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Mt Bischoff mine, Waratah, Waratah district, Tasmania, Australia

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The Mt Bischoff mine was discovered by farmer and part-time prospector James “Philosopher” Smith in 1871, and for many years was one of the world’s richest tin mines (Groves et al., 1972). After 70 years of continuous production, the Mt Bischoff mine finally closed in 1947. Following mining ventures have mostly been small and spasmodic. Open-cut mining restarted in 2008, with a large open pit swallowing most of the old workings, except the Slaughteryard Face. Mining reserve estimates as at June 30, 2008 are 845,000t at 1.20% Sn. The ore was trucked some 50km to the mill at the Renison Bell tin mine. Mining finished in 2011 and the pit is now flooded, but exploration continues around the pit and deeper reserves are of great exploration interest.

Mt Bischoff was the first major mineral resource developed in Tasmania, with a total production of around 62,000t of metallic tin. The discovery provided the impetus for exploration of other areas of the west coast and the subsequent discovery of other mining areas such as Mt Lyell and Renison.

Precambrian quartzite, shale and dolomite at Mt Bischoff have been intruded by a radial group of Devonian quartz-feldspar porphyry dykes and breccia dykes, related to the nearby Meredith granite. Tin-base metal sulphide mineralisation accompanies these dykes, and occurs as a replacement of dolomite, as greisenised dykes, and as veins and fracture linings (Groves et al., 1972; Wright & Kwak, 1989, Halley & Walshe, 1995; Sorrell, 1997). Tin mineralisation occurs within a radius of about 1km from the summit of Mt Bischoff, and several silver-lead-antimony deposits surround the mine. Supergene zones were minor.

Dolomite-Replacement Mineralisation
Dolomite-replacement mineralogy is dominated by sulphides (mostly pyrrhotite), Fe-Mg-Mn carbonates, fluorides (fluorite, sellaite), tourmalines and magnesium silicates (chondrodite, norbergite, clinohumite, phlogopite, talc and serpentine), in part as magnesian skarns and “wrigglite” (banded skarn), largely retrogressed. The highest tin grades were found within a quartz-pyrrhotite-topaz-fluorite assemblage (the most strongly altered dolomite replacement rocks) adjacent to the dykes, (now largely worked out). Dolomite-replacement mineralisation is found at the Greisen Face, where talc-pyrrhotite alteration occurs, and at the Slaughteryard Face, where quartz-pyrrhotite alteration and fluorite “nodules” occur.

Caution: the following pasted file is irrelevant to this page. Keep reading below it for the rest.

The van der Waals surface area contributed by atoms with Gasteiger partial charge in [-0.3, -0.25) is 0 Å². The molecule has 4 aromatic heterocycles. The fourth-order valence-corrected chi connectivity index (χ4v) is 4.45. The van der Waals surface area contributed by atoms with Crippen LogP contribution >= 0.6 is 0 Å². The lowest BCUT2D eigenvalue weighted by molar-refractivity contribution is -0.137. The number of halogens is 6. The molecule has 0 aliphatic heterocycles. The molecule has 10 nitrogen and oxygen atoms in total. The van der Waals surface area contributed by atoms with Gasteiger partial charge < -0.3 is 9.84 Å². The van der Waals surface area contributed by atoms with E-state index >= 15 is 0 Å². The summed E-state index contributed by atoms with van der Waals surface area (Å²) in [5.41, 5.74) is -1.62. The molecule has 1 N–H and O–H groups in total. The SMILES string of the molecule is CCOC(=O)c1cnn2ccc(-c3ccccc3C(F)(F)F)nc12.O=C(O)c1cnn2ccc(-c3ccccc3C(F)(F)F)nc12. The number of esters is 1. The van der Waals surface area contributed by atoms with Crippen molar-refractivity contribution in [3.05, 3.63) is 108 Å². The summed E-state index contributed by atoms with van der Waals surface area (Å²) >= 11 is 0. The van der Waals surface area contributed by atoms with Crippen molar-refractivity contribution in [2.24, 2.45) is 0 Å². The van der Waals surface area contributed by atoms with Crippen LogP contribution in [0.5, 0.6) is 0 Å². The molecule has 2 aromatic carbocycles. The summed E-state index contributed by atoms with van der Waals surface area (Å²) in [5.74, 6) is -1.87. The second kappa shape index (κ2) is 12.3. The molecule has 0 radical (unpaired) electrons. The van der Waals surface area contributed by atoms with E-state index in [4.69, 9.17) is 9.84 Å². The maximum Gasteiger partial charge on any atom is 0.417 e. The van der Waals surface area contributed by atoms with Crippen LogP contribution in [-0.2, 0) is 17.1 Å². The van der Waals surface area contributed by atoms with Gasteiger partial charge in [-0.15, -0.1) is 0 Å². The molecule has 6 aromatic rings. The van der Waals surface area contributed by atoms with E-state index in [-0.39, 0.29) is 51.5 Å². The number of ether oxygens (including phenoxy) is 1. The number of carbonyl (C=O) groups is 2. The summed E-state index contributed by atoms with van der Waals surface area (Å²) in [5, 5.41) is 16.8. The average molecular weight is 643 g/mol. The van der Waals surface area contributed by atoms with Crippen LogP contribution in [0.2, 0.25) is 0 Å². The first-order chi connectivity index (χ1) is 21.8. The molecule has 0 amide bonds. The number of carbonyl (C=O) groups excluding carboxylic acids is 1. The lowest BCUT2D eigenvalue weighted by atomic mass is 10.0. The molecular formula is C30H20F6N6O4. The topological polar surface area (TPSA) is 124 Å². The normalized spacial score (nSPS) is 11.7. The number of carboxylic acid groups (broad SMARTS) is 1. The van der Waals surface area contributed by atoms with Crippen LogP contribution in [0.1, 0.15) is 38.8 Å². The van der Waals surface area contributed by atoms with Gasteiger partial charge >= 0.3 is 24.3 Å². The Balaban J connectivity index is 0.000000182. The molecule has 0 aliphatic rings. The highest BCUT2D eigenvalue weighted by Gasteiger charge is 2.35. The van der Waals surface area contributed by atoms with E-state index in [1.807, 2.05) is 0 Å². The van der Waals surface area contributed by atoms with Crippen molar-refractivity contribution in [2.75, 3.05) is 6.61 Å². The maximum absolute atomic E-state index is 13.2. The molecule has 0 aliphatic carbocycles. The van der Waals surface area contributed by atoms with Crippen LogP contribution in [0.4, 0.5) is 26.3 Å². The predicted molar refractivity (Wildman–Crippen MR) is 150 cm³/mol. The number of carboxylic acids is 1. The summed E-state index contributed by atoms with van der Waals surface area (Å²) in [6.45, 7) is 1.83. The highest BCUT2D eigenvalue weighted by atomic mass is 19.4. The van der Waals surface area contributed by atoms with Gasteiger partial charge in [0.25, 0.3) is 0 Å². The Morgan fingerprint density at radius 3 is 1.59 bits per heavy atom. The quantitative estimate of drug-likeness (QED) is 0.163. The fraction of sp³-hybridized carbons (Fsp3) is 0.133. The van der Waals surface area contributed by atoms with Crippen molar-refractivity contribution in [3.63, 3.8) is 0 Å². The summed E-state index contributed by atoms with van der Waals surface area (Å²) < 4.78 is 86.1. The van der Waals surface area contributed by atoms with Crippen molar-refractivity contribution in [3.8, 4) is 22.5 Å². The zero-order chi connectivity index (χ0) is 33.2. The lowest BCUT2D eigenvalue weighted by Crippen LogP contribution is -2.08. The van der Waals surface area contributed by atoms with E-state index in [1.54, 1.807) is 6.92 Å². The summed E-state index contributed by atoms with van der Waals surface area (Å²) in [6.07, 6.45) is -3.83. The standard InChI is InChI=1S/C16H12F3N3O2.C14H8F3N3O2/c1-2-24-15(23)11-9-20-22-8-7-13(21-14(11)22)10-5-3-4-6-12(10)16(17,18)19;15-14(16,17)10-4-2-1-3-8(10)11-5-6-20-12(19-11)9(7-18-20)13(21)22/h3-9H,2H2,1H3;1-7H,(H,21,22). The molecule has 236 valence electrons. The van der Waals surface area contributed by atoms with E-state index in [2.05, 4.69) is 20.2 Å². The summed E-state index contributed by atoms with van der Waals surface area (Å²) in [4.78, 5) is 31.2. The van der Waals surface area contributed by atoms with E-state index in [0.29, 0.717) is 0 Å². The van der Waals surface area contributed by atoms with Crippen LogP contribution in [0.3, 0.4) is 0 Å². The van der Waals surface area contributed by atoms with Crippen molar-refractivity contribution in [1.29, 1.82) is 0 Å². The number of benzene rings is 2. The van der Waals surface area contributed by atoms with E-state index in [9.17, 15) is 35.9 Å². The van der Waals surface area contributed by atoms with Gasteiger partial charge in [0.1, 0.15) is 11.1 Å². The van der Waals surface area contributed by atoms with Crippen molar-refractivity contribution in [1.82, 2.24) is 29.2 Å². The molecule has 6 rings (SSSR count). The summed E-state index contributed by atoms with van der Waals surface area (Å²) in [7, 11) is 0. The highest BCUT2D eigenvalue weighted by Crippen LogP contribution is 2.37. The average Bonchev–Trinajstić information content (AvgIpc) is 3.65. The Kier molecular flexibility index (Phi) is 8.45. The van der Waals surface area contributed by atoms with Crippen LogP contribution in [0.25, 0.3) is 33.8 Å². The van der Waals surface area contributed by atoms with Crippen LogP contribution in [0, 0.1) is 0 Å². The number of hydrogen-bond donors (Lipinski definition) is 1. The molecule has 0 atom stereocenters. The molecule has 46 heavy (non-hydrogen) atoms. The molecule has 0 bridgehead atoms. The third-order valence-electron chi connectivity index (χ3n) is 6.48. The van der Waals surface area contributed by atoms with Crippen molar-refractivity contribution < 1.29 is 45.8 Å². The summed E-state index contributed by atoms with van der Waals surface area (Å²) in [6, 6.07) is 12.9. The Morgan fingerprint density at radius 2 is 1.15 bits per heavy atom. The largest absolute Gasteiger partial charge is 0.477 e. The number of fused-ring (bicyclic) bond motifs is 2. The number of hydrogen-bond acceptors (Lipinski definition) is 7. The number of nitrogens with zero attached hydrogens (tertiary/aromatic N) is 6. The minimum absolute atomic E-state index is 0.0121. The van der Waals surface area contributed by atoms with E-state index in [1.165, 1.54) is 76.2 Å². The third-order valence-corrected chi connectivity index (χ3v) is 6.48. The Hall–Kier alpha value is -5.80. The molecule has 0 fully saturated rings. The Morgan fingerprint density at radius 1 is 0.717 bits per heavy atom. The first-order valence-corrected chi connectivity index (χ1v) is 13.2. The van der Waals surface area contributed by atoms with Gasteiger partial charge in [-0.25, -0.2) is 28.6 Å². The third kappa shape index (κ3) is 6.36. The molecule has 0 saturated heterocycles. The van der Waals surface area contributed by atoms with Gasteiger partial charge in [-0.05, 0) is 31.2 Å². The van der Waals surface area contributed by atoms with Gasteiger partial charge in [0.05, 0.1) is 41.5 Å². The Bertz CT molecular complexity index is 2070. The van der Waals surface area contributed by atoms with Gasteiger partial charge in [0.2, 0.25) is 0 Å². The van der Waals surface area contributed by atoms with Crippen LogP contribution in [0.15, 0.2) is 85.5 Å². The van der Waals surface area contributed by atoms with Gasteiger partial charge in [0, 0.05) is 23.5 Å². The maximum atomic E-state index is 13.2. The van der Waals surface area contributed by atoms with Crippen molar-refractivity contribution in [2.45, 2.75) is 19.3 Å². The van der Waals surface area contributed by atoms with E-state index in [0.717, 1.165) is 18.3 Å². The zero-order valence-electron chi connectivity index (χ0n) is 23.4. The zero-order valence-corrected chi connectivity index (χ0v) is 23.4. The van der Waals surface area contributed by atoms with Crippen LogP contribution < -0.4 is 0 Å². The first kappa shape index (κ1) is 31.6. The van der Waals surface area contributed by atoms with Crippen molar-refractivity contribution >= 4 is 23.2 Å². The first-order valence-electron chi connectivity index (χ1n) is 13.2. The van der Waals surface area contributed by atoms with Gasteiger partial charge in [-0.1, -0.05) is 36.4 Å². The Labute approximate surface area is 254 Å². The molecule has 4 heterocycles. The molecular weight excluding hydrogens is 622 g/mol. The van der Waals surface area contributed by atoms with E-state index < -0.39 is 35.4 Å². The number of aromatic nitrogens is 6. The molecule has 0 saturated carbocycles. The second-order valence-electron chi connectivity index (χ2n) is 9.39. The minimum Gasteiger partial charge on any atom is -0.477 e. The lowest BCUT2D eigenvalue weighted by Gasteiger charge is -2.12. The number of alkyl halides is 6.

Dyke Mineralisation
Greisenised dyke rocks are characterised by a white, fine-grained groundmass of quartz and topaz, with orthoclase phenocrysts variably pseudomorphed by siderite, pyrrhotite, quartz, topaz, pyrite, fluorite and cassiterite. One of the most prominent features of Mt Bischoff is the Western Dyke, a greisenised porphyry with cassiterite both disseminated and coating joint surfaces.

Veins and Fracture Linings
Fissure lodes are a late phase of mineralisation, cross-cutting dykes and country rocks. They contain variable proportions of quartz, siderite, tourmaline, topaz, fluorite, cassiterite, wolframite and sulphides (pyrite, pyrrhotite, galena, sphalerite, chalcopyrite, bismuthinite, As-Sb-Bi sulphosalts and stannite).

More than 100 mineral species have been recorded from Mt Bischoff, particularly because of the extensive alteration and large amounts of magnesium and fluorine in the system, producing both attractive and uncommon minerals such as sellaite, franckeite, chondrodite, norbergite, wagnerite and fluoborite.

Mineral List

Mineral list contains entries from the region specified including sub-localities

151 entries listed. 122 valid minerals.

Localities in this Region


The above list contains all mineral locality references listed on This does not claim to be a complete list. If you know of more minerals from this site, please register so you can add to our database. This locality information is for reference purposes only. You should never attempt to visit any sites listed in without first ensuring that you have the permission of the land and/or mineral rights holders for access and that you are aware of all safety precautions necessary.


- McAndrew, JA, 1965, Geology of Australian ore deposits. AIMM.
- Anon, 1970. Catalogue of the Minerals in Tasmania. Geol. Surv. Record No. 9, Tasmania Department of Mines.
- Groves, D.I., Martin, E.L., Murchie, H., & Wellington, H.K., 1972. A Century of Tin Mining at Mount Bischoff, 1871-1971. Geological Survey Bulletin No. 54. Tasmanian Department of Mines.
- Wright, J.H. and Kwak, T.A.P., 1988. Endogreisen, brecciation and fluid activity at the Mount Bischoff Sn-deposit, North-west Tasmania, Australia. Journal of Metamorphic Geology 6, 629-650.
- Econ Geol (1989) 84:551-574
- Burrett, C.F. & Martin, E.L., eds., 1989. Geology and Mineral Resources of Tasmania., p. 383-398. Geological Society of Australia Inc., Special Publication 15.
- Rocks & Min.: 22:326.
- Dickens, G., 1995. Mining in Tasmania – a brief History. Tasmanian Geological Survey Record 1995/11.
- Halley, S. & Walshe, J.L., 1995, A re-examination of the Mt Bischoff cassiterite sulphide skarn, Western Tasmania. Economic Geology, 90, 1076-1683.
- Sorrell, S, 1997. Mt Bischoff – Mountain of Tin. Mineralogical Society of Tasmania, Newsletter, 20, 7-16.
- Bottrill, R.S. and Baker, W.E., 2008. Catalogue of Minerals of Tasmania. Mineral Resources Tasmania.

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